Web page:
Fertility Policies and Social Security Reforms in China
- Fertility Policies and Social Security Reforms in China
This paper analyzes the impact of relaxing fertility controls and expanding social security in China. We develop an overlapping generations model in which fertility decisions and capital accumulation are endogenously determined in the presence of social security. In our model, children are an alternative savings technology—as they transfer resources to their retired parents. Important feedback links arise between fertility and social security variables: an expansion of social security beneﬁts reduces fertility—partially offsetting the effects of relaxing the one-child policy. The feedback loop between social security variables and fertility suggests that abandoning fertility restrictions may not be as effective in helping to ﬁnance China’s intended pension reform, especially if children are an important source of old-age support. The sustainability of the pension system is particularly at risk in the event of a growth slowdown. The objective of pension reforms may also be incongruent with other reforms, such as ﬁnancial liberalization and ﬁnancial integration.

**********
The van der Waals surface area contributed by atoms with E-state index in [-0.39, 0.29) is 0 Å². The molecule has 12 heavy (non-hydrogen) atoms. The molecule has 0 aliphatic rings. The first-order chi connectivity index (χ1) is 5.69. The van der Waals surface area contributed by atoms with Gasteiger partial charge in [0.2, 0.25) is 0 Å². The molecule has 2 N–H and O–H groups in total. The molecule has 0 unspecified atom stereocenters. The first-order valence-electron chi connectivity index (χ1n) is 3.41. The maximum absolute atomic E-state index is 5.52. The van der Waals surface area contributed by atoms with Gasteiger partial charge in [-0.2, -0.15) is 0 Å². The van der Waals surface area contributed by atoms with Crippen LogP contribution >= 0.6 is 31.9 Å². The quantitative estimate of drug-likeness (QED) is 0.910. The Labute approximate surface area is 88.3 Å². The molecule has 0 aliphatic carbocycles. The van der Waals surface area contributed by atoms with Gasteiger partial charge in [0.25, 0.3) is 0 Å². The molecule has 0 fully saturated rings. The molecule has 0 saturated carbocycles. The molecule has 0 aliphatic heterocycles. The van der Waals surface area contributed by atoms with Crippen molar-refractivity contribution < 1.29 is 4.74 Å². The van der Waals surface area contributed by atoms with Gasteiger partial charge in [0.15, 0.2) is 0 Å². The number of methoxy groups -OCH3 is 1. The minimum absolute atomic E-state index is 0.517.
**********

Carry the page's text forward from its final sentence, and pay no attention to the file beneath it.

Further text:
Nicolas Coeurdacier is Associate Professor at the Sciences Po Departement of Economics
Stéphane Guibaud is Assistant Professor of Finance at the Sciences Po Departement of Economics
Keyu Jin is Assistant Professor at the LSE Centre for Macroeconomics